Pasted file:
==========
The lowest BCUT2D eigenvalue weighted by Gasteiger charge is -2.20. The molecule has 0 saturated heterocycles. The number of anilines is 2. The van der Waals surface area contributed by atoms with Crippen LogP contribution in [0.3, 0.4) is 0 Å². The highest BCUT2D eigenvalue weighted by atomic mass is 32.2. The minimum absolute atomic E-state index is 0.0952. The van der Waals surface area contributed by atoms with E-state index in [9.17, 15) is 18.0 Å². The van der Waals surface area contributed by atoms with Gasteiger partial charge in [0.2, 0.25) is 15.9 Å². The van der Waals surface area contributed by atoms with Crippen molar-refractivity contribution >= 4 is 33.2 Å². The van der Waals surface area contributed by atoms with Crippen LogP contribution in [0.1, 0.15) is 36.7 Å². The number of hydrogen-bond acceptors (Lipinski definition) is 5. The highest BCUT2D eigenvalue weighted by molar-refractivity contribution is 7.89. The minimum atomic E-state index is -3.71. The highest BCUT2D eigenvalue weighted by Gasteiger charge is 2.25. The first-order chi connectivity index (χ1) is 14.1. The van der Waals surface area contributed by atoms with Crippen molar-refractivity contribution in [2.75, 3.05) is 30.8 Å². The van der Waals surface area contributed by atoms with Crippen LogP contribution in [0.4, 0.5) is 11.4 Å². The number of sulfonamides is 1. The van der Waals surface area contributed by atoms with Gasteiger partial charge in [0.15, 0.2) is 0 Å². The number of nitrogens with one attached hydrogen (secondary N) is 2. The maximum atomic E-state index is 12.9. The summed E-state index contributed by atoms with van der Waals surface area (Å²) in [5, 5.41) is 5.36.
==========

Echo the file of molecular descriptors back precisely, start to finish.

The lowest BCUT2D eigenvalue weighted by Gasteiger charge is -2.20. The molecule has 0 saturated heterocycles. The number of anilines is 2. The van der Waals surface area contributed by atoms with Crippen LogP contribution in [0.3, 0.4) is 0 Å². The highest BCUT2D eigenvalue weighted by atomic mass is 32.2. The minimum absolute atomic E-state index is 0.0952. The van der Waals surface area contributed by atoms with E-state index in [9.17, 15) is 18.0 Å². The van der Waals surface area contributed by atoms with Gasteiger partial charge in [0.2, 0.25) is 15.9 Å². The van der Waals surface area contributed by atoms with Crippen molar-refractivity contribution >= 4 is 33.2 Å². The van der Waals surface area contributed by atoms with Crippen LogP contribution in [0.1, 0.15) is 36.7 Å². The number of hydrogen-bond acceptors (Lipinski definition) is 5. The highest BCUT2D eigenvalue weighted by molar-refractivity contribution is 7.89. The minimum atomic E-state index is -3.71. The highest BCUT2D eigenvalue weighted by Gasteiger charge is 2.25. The first-order chi connectivity index (χ1) is 14.1. The van der Waals surface area contributed by atoms with Crippen molar-refractivity contribution in [2.75, 3.05) is 30.8 Å². The van der Waals surface area contributed by atoms with Crippen LogP contribution in [0.4, 0.5) is 11.4 Å². The number of sulfonamides is 1. The van der Waals surface area contributed by atoms with Gasteiger partial charge in [0.15, 0.2) is 0 Å². The number of nitrogens with one attached hydrogen (secondary N) is 2. The maximum atomic E-state index is 12.9. The summed E-state index contributed by atoms with van der Waals surface area (Å²) in [5, 5.41) is 5.36.